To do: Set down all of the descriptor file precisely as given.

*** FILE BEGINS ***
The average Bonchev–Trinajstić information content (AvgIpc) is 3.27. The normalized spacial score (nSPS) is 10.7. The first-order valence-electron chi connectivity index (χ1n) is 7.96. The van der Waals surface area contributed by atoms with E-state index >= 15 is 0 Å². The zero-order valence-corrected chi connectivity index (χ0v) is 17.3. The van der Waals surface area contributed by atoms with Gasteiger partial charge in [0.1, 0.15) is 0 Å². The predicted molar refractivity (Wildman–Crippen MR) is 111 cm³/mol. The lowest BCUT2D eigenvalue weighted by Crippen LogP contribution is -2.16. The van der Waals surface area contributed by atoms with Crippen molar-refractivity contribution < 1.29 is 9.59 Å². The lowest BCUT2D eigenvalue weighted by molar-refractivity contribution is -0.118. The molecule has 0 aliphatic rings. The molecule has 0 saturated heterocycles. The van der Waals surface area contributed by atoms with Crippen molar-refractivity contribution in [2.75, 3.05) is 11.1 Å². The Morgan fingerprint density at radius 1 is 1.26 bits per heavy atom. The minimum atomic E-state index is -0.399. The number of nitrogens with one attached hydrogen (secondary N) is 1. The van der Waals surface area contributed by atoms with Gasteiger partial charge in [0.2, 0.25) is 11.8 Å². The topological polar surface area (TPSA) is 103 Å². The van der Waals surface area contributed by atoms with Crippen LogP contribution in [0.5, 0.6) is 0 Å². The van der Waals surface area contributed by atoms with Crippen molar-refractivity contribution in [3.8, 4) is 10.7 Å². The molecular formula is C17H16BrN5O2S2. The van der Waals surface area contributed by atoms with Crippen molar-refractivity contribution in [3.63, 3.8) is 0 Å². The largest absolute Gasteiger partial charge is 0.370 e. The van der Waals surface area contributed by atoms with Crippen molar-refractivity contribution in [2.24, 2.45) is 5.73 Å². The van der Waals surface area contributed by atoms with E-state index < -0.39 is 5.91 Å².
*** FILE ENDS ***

The average Bonchev–Trinajstić information content (AvgIpc) is 3.27. The normalized spacial score (nSPS) is 10.7. The first-order valence-electron chi connectivity index (χ1n) is 7.96. The van der Waals surface area contributed by atoms with E-state index >= 15 is 0 Å². The zero-order valence-corrected chi connectivity index (χ0v) is 17.3. The van der Waals surface area contributed by atoms with Gasteiger partial charge in [0.1, 0.15) is 0 Å². The predicted molar refractivity (Wildman–Crippen MR) is 111 cm³/mol. The lowest BCUT2D eigenvalue weighted by Crippen LogP contribution is -2.16. The van der Waals surface area contributed by atoms with Crippen molar-refractivity contribution < 1.29 is 9.59 Å². The lowest BCUT2D eigenvalue weighted by molar-refractivity contribution is -0.118. The molecule has 0 aliphatic rings. The molecule has 0 saturated heterocycles. The van der Waals surface area contributed by atoms with Crippen molar-refractivity contribution in [2.75, 3.05) is 11.1 Å². The Morgan fingerprint density at radius 1 is 1.26 bits per heavy atom. The minimum atomic E-state index is -0.399. The number of nitrogens with one attached hydrogen (secondary N) is 1. The van der Waals surface area contributed by atoms with Gasteiger partial charge in [0.2, 0.25) is 11.8 Å². The topological polar surface area (TPSA) is 103 Å². The van der Waals surface area contributed by atoms with Crippen LogP contribution in [0.5, 0.6) is 0 Å². The van der Waals surface area contributed by atoms with Crippen molar-refractivity contribution in [3.8, 4) is 10.7 Å². The molecular formula is C17H16BrN5O2S2. The van der Waals surface area contributed by atoms with Crippen molar-refractivity contribution in [3.63, 3.8) is 0 Å². The largest absolute Gasteiger partial charge is 0.370 e. The van der Waals surface area contributed by atoms with Crippen molar-refractivity contribution in [2.24, 2.45) is 5.73 Å². The van der Waals surface area contributed by atoms with E-state index < -0.39 is 5.91 Å².